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Environmental Toxins & Liver Disease: A Link?

Study Says Low-Level Exposures May Explain Rise in Liver Disease
By
WebMD Health News
Reviewed by Louise Chang, MD

toxin_liver_disease.jpg

May 29, 2009 -- Low-level exposures to environmental toxins may partially explain the increasing problem of liver disease in U.S. adults, says a Kentucky researcher.

"Liver disease is a rapidly growing problem for the U.S. population," says Matthew Cave, MD, assistant professor of medicine at the University of Louisville, who is scheduled to present his study June 1 at the Digestive Disease Week meeting in Chicago. As obesity has increased, so has liver disease.

More than one in three U.S. adults has liver disease, Cave found in his study. That's after excluding people with traditional risk factors for liver disease, such as hepatitis and alcoholism. He bases the one in three figure on the percentage of people he evaluated that had abnormal levels of a liver enzyme associated with liver injury.

Some of these cases, he says, are linked with environmental pollutants, such as pesticides and heavy metals.

Environmental Toxins & Liver Disease: Study Details

Cave and his colleagues extracted data from the 2003-2004 National Health and Nutrition Examination survey (NHANES), a database often used by researchers.

About 200 pollutants were measured by either blood or urine test in the NHANE participants. Cave's team narrowed it down -- and, he says, "ended up with a list of 111 chemical pollutants which were commonly found in at least 60% of NHANES subjects."

Among the chemicals studied were lead, mercury, and organochlorine pesticides. "And, so from this list, we found several chemicals associated with a dose-dependent increased risk for abnormal liver enzymes," he says.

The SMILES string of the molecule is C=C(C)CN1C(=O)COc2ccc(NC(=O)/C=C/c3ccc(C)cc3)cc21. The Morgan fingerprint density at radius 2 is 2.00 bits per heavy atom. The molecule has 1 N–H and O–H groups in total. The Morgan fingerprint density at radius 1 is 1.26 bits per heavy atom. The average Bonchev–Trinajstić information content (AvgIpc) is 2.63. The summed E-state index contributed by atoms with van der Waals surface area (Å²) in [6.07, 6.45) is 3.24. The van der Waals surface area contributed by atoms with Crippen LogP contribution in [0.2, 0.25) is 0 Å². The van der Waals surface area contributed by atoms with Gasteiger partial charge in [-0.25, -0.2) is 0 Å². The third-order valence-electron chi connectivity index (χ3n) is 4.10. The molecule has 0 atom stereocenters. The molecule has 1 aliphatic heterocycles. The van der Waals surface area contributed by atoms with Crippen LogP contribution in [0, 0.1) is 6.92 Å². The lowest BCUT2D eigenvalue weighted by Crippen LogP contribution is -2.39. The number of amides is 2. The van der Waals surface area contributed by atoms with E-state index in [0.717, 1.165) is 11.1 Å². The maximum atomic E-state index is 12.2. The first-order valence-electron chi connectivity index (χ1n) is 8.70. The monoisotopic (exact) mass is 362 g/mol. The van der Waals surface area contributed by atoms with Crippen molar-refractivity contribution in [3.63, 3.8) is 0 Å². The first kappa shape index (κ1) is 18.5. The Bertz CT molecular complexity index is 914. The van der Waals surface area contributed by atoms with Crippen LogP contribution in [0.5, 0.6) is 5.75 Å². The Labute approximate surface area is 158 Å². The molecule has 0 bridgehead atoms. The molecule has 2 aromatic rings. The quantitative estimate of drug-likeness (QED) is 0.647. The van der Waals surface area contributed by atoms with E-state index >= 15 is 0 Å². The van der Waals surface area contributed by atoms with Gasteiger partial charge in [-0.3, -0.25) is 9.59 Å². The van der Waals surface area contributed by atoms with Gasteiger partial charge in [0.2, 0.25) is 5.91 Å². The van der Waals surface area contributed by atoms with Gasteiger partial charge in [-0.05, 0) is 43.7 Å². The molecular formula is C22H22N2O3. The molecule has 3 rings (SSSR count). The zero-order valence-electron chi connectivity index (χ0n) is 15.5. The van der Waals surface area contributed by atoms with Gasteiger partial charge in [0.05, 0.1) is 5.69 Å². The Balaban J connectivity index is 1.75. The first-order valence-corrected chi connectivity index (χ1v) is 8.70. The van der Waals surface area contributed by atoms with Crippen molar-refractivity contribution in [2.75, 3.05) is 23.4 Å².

Organochlorine pesticides have been banned from use in the U.S. since the 1980s, but they can linger in the environment. Exposure to organochlorines can still occur when people eat fatty foods such as fish or dairy products contaminated with these long-lasting pesticides. A pregnant woman can pass them to her unborn child through the placenta or to her child during breastfeeding, according to the CDC.

Cave evaluated the NHANE participants' levels of the enzyme alanine aminotransferase, or ALT, found in the highest amount in the liver. When the liver is injured, ALT is released into the blood.

He found that 34.1% of the 4,582 participants had abnormal ALT levels.

Even after adjusting for such variables as obesity, race, sex, poverty, and diabetes, he says, "the results indicate that there may be a previously unexpected role for environmental pollution in the rising incidence of liver disease in the U.S. population. Clearly, more work needs to be done."

Although the link doesn't prove cause and event, Cave notes that previous animal studies have demonstrated the presence of liver disease in those exposed to many of the chemicals he is talking about.

Until more research is done, Cave says people could protect themselves by reducing or minimizing exposures to chemicals such as lead, found in old house paint, and to mercury, found in certain fish.

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